A multisite randomized controlled trial of brief intervention to reduce drinking in the trauma care setting: How brief is brief?

Craig Field, Scott Walters, C. Nathan Marti, Jina Jun, Michael Foreman, Carlos Brown

Research output: Contribution to journalArticle

20 Citations (Scopus)

Abstract

OBJECTIVE: Determine the efficacy of 3 brief intervention strategies that address heavy drinking among injured patients. BACKGROUND: The content or structure of brief interventions most effective at reducing alcohol misuse after traumatic injury is not known. METHODS: Injured patients from 3 trauma centers were screened for heavy drinking and randomly assigned to brief advice (n = 200), brief motivational intervention (BMI) (n = 203), or BMI plus a telephone booster using personalized feedback or BMI + B (n = 193). Among those randomly assigned, 57% met criteria for moderate to severe alcohol problems. The primary drinking outcomes were assessed at 3, 6, and 12 months. RESULTS: Compared with brief advice and BMI, BMI + B showed significant reductions in the number of standard drinks consumed per week at 3 (Δ adjusted means: -1.22, 95% confidence interval [CI]: -0.99, approximately -1.49, P = 0.01) and 6 months (Δ adjusted means: -1.42, 95% CI: -1.14, approximately -1.76, P = 0.02), percent days of heavy drinking at 6 months (Δ adjusted means: -5.90, 95% CI: -11.40, approximately -0.40, P = 0.04), maximum number of standard drinks consumed in 1 day at 3 (Δ adjusted means: -1.38, 95% CI: -1.18, approximately -1.62, P = 0.003) and 12 months (Δ adjusted means: -1.71, 95% CI: -1.47, approximately -1.99, P = 0.02), and number of standard drinks consumed per drinking day at 3 (Δ adjusted means: -1.49, 95% CI: -1.35, approximately -1.65, P = 0.002) and 6 months (Δ adjusted means: -1.28, 95% CI: -1.17, approximately -1.40, P = 0.01). CONCLUSIONS: Brief interventions based on motivational interviewing with a telephone booster using personalized feedback were most effective at achieving reductions in alcohol intake across the 3 trauma centers.

Original languageEnglish (US)
Pages (from-to)873-880
Number of pages8
JournalAnnals of Surgery
Volume259
Issue number5
DOIs
StatePublished - 2014

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Drinking
Randomized Controlled Trials
Confidence Intervals
Wounds and Injuries
Trauma Centers
Alcohols
Telephone
Motivational Interviewing

Keywords

  • at-risk drinking
  • brief intervention
  • multisite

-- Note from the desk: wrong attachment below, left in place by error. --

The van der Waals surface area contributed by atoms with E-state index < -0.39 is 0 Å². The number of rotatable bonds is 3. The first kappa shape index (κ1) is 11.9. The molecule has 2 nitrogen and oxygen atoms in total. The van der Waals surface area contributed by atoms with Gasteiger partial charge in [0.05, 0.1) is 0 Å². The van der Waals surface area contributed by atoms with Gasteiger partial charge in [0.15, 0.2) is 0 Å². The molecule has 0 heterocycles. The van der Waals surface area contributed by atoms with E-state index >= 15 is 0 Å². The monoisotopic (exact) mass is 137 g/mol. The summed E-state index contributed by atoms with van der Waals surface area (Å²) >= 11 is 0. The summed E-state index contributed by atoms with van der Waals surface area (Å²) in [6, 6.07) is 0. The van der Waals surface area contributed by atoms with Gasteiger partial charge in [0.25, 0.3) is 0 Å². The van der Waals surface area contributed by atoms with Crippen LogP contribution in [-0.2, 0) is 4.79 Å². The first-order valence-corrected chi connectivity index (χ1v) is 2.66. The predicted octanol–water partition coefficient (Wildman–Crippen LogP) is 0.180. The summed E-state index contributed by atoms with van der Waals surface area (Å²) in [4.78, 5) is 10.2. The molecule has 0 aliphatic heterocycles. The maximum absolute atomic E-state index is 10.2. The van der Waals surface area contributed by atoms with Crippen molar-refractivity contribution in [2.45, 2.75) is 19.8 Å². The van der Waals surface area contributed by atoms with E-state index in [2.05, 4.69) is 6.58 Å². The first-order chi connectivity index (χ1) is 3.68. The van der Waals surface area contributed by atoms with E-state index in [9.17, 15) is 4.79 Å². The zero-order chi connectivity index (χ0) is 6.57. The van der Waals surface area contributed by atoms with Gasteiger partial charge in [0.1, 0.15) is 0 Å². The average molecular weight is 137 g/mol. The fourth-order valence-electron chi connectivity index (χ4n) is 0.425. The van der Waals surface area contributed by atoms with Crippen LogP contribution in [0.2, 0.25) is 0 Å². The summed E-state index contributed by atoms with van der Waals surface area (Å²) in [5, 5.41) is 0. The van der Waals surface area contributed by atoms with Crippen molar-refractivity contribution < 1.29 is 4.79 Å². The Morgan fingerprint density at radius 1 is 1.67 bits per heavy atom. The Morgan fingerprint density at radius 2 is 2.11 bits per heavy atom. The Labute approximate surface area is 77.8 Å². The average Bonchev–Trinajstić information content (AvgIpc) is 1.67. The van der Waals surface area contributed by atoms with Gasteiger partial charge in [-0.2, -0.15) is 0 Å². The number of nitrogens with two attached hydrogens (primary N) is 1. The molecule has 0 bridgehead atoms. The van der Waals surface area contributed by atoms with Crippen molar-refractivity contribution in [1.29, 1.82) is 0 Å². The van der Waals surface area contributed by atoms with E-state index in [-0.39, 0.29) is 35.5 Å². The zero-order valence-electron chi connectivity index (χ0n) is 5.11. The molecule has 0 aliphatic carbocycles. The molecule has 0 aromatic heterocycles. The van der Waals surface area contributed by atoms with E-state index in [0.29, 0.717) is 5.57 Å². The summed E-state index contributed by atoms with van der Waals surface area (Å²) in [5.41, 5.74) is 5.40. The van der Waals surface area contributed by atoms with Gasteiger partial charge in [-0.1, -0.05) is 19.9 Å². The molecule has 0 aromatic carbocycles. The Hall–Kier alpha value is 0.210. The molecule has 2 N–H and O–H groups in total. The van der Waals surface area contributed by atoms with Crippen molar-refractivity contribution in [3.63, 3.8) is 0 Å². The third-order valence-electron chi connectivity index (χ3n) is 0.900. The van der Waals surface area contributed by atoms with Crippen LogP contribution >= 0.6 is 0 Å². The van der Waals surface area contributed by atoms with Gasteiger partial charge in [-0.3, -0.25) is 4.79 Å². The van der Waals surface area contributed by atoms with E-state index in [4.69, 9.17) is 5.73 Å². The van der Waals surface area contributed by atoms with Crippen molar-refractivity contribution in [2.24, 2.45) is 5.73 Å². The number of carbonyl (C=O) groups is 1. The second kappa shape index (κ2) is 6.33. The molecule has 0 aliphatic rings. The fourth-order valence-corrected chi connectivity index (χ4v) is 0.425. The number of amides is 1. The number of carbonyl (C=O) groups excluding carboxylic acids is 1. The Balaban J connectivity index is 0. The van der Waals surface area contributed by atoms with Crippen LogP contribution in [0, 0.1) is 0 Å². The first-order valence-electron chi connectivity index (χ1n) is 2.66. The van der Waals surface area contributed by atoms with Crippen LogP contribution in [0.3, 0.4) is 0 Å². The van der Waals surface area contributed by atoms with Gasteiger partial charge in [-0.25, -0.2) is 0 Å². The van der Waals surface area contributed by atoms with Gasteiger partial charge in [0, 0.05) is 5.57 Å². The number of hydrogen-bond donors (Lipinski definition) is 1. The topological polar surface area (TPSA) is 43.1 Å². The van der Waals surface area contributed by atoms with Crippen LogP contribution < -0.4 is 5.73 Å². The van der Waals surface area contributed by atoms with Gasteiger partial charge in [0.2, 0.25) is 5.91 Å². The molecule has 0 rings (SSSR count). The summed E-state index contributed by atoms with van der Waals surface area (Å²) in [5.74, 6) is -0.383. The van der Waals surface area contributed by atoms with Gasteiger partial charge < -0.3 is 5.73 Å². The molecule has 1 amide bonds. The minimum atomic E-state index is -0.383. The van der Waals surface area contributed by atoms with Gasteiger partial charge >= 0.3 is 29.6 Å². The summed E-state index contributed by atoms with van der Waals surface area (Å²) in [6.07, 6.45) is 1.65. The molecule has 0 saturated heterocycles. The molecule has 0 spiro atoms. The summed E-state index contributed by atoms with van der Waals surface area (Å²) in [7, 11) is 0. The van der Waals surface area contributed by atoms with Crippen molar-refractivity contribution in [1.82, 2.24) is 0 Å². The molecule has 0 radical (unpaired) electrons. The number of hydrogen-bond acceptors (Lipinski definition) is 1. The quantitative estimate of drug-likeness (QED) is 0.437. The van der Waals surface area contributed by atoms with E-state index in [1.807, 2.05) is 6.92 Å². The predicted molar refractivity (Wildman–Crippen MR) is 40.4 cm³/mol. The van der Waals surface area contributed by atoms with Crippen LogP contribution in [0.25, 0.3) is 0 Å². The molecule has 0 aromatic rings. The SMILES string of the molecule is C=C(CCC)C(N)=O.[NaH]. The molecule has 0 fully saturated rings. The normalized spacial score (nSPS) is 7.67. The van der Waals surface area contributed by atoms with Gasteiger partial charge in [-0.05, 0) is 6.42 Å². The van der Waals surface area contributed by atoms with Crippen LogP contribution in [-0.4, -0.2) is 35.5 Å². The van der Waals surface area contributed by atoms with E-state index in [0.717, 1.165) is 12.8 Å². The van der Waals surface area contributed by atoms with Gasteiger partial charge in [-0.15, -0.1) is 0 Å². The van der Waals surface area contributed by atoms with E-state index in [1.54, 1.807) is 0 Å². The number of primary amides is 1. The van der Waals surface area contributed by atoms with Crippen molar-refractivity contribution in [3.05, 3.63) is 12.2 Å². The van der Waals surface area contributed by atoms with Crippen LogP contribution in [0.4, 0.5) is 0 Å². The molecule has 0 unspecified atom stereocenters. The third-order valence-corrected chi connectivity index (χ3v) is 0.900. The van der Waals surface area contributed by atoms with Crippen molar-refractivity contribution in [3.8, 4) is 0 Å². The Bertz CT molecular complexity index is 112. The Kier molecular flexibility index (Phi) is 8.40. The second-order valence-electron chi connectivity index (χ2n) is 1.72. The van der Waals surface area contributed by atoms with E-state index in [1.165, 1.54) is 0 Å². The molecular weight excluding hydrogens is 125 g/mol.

• randomized controlled trial

ASJC Scopus subject areas

  • Surgery

Cite this

A multisite randomized controlled trial of brief intervention to reduce drinking in the trauma care setting : How brief is brief? / Field, Craig; Walters, Scott; Marti, C. Nathan; Jun, Jina; Foreman, Michael; Brown, Carlos.

In: Annals of Surgery, Vol. 259, No. 5, 2014, p. 873-880.

Research output: Contribution to journalArticle

Field, Craig ; Walters, Scott ; Marti, C. Nathan ; Jun, Jina ; Foreman, Michael ; Brown, Carlos. / A multisite randomized controlled trial of brief intervention to reduce drinking in the trauma care setting : How brief is brief?. In: Annals of Surgery. 2014 ; Vol. 259, No. 5. pp. 873-880.
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abstract = "OBJECTIVE: Determine the efficacy of 3 brief intervention strategies that address heavy drinking among injured patients. BACKGROUND: The content or structure of brief interventions most effective at reducing alcohol misuse after traumatic injury is not known. METHODS: Injured patients from 3 trauma centers were screened for heavy drinking and randomly assigned to brief advice (n = 200), brief motivational intervention (BMI) (n = 203), or BMI plus a telephone booster using personalized feedback or BMI + B (n = 193). Among those randomly assigned, 57{\%} met criteria for moderate to severe alcohol problems. The primary drinking outcomes were assessed at 3, 6, and 12 months. RESULTS: Compared with brief advice and BMI, BMI + B showed significant reductions in the number of standard drinks consumed per week at 3 (Δ adjusted means: -1.22, 95{\%} confidence interval [CI]: -0.99, approximately -1.49, P = 0.01) and 6 months (Δ adjusted means: -1.42, 95{\%} CI: -1.14, approximately -1.76, P = 0.02), percent days of heavy drinking at 6 months (Δ adjusted means: -5.90, 95{\%} CI: -11.40, approximately -0.40, P = 0.04), maximum number of standard drinks consumed in 1 day at 3 (Δ adjusted means: -1.38, 95{\%} CI: -1.18, approximately -1.62, P = 0.003) and 12 months (Δ adjusted means: -1.71, 95{\%} CI: -1.47, approximately -1.99, P = 0.02), and number of standard drinks consumed per drinking day at 3 (Δ adjusted means: -1.49, 95{\%} CI: -1.35, approximately -1.65, P = 0.002) and 6 months (Δ adjusted means: -1.28, 95{\%} CI: -1.17, approximately -1.40, P = 0.01). CONCLUSIONS: Brief interventions based on motivational interviewing with a telephone booster using personalized feedback were most effective at achieving reductions in alcohol intake across the 3 trauma centers.",